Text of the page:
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Neck Pain While Riding a Road Bike

by
author image Max Roman Dilthey
Max Roman Dilthey is a science, health and culture writer currently pursuing a master's of sustainability science. Based in Massachusetts, he blogs about cycling at MaxTheCyclist.com.
Neck Pain While Riding a Road Bike
couple cycling on road bikes Photo Credit Warren Goldswain/iStock/Getty Images

Neck pain is an extremely common complaint for new cyclists. Though it's usually caused by improper posture, the way you wear your helmet or sunglasses could also influence neck pain. Making specific corrections will allow you to ride longer or more frequently without discomfort. In addition, better posture and positioning can improve your efficiency and aerodynamics, thereby boosting your performance.

Sizing Up Your Frame

The first step for correcting neck pain is making sure your bike is a good fit for your body. Otherwise, getting in the proper position can prove impossible. Bike frames are sized based on a measurement called your pubic bone height or inseam. Measure the distance from the firm pubic bone between your legs to the base of your heel along the inside of your leg; look this number up on a bicycle manufacturer's size chart, which will tell you which frame size is most appropriate according to your measurement. It's better to size down if you're in between two frame sizes, since you can adjust your seat and handlebar stem.

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Sitting Pretty

Eliminating neck pain requires you to distribute your weight between your rear end and your arms while you're riding, so being in the right position is key. To find the correct seat height, place the bike up against a wall so you can mount it without falling over. Drop one of your cranks so it's pointing straight down, and adjust the seat until your leg is just slightly bent at the knee. This is the ideal height for your seat, and you shouldn't have to strain at all to reach the pedals during your stroke. Next, lean forwards and grasp the bars. Your position should feel natural; if you're too far forwards and need to crane your neck to see, you need a shorter stem.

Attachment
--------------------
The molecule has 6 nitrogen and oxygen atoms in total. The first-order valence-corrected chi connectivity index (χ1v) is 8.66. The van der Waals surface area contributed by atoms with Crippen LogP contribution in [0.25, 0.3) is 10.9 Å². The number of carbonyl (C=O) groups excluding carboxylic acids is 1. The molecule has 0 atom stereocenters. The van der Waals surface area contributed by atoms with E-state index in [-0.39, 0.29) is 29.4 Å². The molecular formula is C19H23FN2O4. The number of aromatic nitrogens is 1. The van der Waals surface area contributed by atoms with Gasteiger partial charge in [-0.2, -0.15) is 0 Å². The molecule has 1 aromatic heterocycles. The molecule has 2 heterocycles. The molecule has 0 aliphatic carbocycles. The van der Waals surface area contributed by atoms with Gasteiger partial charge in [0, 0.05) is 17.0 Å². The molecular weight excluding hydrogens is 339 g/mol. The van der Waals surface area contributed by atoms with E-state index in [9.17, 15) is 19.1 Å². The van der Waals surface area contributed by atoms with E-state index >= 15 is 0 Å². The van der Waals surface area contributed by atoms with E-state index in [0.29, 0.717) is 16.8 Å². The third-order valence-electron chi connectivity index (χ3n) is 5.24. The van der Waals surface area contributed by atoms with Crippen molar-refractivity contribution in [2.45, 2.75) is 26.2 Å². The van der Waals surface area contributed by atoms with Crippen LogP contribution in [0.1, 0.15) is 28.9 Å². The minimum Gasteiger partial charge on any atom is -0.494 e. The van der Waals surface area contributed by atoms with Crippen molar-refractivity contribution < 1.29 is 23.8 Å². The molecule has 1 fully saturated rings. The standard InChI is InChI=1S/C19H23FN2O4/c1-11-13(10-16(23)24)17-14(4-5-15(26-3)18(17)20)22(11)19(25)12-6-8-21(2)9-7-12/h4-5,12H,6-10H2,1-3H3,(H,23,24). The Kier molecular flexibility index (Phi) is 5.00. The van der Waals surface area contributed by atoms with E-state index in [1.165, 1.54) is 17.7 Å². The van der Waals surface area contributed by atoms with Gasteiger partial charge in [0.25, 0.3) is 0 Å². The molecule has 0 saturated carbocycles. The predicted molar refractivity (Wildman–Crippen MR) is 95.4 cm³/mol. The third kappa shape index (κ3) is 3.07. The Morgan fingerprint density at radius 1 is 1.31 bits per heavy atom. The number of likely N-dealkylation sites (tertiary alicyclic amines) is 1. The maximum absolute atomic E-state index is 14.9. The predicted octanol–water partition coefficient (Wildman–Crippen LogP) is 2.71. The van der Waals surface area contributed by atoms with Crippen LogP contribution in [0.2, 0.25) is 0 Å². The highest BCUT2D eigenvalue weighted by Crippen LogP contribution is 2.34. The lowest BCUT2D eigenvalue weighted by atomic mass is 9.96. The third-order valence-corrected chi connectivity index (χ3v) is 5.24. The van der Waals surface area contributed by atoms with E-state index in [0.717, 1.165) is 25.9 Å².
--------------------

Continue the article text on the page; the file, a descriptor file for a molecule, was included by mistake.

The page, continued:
Check Your Head

Your neck pain could be caused by something as simple as your headgear. If your helmet is too far forward on your head, it can obscure your vision and require you to tilt your head backwards to see. Correct this by adjusting the fit of your helmet so that it's far enough forward to protect your face in the event of a head-on collision, but is not so far down your brow that it interferes with your sight. Having your sunglasses too far down your nose can also make you tilt your head and strain your neck as a result. Making proper adjustments so that your head position is level and natural can eliminate your neck pain entirely.

Seek Professional Help

Bike fitting is a science and an art, and it can be difficult to get your posture and positioning exactly right on your own. It's difficult enough that most bike shops require employees to complete a certification in bicycle fitting so they can fit different riders to different kinds of bicycles. A professional bike fitter can help you determine the right stem length, seat height and frame size for your ideal riding position, thus eliminating neck pain and improving your efficiency dramatically. It's worth your time if you cycle frequently or if you're just getting into the sport and want the best cycling experience.

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References

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